20% of workers still using traditional plans
San Francisco, CA -- (SBWIRE) -- 01/23/2013 -- There is an ever-growing number of American workers that are beginning to tap into their retirement savings before they are actually retired. This trend is based primarily on the economic slumping that has persisted for the last half decade.
The Washington Post has report that over 20% of workers with a 401(k) plan or other retirement plans are cashing out their respective deals or taking loans against them in order to pay for basic needs.
The Washington Post has also reported that based upon a study soon to be released by HelloWallet, more workers are siphoning a quarter of an estimated $293 billion that they and/or their employers pay into the retirement plan each year.
The money is said to be put toward paying off mortgages, keeping up with medical bills, paying off college tuition, or staying afloat with credit card debt and other piling expenses.
The Obama Administration has been recently signaling its willingness to reduce the cost-of-living increases for Social Security recipients, as well as raise the Medicare eligibility age two years. Such moves could mean some severe hardships for particular workers, and especially for those who are already struggling to make it to their current retirement goal.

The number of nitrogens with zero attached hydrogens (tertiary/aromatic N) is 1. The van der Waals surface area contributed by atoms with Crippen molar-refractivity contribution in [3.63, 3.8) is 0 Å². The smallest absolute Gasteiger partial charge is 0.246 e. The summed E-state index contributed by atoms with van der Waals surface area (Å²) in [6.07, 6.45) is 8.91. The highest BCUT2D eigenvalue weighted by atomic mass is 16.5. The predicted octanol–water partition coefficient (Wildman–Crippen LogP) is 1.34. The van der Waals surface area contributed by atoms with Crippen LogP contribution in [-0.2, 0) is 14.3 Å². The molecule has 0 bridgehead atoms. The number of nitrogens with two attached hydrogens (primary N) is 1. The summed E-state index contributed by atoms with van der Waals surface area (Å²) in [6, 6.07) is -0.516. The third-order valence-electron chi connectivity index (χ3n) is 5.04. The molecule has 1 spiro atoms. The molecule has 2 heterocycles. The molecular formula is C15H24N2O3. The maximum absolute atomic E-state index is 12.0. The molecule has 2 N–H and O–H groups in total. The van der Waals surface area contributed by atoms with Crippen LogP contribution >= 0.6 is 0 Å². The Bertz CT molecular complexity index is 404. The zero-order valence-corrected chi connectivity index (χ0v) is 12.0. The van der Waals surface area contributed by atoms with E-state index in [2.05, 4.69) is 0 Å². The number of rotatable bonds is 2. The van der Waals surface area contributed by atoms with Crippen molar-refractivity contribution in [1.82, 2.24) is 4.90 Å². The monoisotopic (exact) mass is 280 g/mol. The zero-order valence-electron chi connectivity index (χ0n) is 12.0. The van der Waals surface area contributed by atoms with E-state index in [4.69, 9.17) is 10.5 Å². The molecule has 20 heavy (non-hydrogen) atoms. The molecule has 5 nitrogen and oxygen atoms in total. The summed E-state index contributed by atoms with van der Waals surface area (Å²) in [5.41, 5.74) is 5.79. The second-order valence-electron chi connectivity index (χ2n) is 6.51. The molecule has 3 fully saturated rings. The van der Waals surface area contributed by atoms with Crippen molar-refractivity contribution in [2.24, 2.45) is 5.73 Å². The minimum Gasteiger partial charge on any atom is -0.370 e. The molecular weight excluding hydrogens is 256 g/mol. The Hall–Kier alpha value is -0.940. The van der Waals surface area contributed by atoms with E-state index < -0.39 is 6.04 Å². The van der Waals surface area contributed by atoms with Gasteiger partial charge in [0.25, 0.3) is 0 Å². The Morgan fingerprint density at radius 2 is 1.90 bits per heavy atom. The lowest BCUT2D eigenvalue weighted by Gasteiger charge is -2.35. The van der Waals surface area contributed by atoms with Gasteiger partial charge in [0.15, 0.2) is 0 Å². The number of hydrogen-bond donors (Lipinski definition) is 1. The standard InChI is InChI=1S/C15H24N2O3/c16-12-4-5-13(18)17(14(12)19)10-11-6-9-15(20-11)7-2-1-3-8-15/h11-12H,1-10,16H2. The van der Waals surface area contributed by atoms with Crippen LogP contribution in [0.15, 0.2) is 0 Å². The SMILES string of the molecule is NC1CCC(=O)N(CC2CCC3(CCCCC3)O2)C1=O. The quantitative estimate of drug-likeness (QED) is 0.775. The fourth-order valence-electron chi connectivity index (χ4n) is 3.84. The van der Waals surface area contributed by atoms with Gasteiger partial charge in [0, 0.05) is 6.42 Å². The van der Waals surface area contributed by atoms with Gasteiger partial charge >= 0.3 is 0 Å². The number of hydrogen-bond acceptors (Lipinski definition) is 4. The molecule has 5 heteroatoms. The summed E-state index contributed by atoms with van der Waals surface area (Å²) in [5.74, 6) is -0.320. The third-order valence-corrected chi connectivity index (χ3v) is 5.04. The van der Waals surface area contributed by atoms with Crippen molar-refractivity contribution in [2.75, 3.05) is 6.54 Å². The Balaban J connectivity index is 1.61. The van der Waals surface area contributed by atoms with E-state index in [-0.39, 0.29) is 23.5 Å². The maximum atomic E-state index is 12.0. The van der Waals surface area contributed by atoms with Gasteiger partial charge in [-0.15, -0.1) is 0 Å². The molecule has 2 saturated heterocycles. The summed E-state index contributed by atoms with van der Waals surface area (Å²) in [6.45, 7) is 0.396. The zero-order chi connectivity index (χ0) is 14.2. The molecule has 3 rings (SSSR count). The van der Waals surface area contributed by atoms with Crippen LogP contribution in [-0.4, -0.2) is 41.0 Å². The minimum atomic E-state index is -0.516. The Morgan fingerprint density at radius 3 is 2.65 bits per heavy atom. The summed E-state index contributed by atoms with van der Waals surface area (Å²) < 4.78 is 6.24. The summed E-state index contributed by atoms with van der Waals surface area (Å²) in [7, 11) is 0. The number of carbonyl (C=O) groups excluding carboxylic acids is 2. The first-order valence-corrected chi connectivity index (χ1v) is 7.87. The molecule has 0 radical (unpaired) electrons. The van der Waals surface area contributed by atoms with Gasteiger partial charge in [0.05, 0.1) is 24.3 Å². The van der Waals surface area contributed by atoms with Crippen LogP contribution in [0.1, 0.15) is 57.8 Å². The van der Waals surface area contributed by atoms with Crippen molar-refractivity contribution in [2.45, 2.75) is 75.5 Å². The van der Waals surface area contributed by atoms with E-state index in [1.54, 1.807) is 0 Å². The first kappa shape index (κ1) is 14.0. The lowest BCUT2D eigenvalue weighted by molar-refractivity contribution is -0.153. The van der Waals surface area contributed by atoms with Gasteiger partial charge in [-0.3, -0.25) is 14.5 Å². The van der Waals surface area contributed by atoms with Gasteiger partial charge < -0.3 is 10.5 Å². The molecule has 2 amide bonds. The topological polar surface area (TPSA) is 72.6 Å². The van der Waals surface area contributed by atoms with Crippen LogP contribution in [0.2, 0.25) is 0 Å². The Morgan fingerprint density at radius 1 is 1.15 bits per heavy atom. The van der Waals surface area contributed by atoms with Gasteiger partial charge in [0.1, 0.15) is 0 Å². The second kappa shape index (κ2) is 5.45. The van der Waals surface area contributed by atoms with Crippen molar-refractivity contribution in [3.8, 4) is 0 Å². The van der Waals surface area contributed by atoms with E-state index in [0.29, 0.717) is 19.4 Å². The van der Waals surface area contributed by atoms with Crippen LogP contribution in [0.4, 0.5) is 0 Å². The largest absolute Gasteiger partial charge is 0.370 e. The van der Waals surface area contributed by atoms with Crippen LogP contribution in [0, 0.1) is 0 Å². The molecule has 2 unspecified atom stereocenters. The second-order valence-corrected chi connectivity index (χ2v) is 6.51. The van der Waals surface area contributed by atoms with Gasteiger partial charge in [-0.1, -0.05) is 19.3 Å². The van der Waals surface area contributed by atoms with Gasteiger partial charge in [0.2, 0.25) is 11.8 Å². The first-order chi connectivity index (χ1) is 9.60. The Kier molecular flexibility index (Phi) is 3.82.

HelloWallet by Vanguard has provided data on the largest managers of 401(k) accounts, which have expressed that the number of workers siphoning from their own accounts has grown by 12% since the 2008 start of the recession.
Nearly 33% of the workers in their 40s are taking out of their 401(k) and equivalent accounts.
Low-income workers are most probable to cash out retirement plans in order to pay for per-retirement expenses. According to the HelloWallet data, nearly 30% of the households earn less than $50,000 per year, while 8% of households were forced in one way or another to take out more than $150,000 from their respective funds.
According to a recent survey of 110 larger employers conducted by Aon Hewitt in 2010, 33% of those enrolled employees had an outstanding loan against their retirement plan they enrolled for. A whopping 7% noted “hardship withdrawals”.
There are only 20% of current workers enrolled in the traditional pension plans. New hires are now rarely offered pension plans, and employers are simply waiting out older workers with benefits, sometimes attempting to offer them buyout options.
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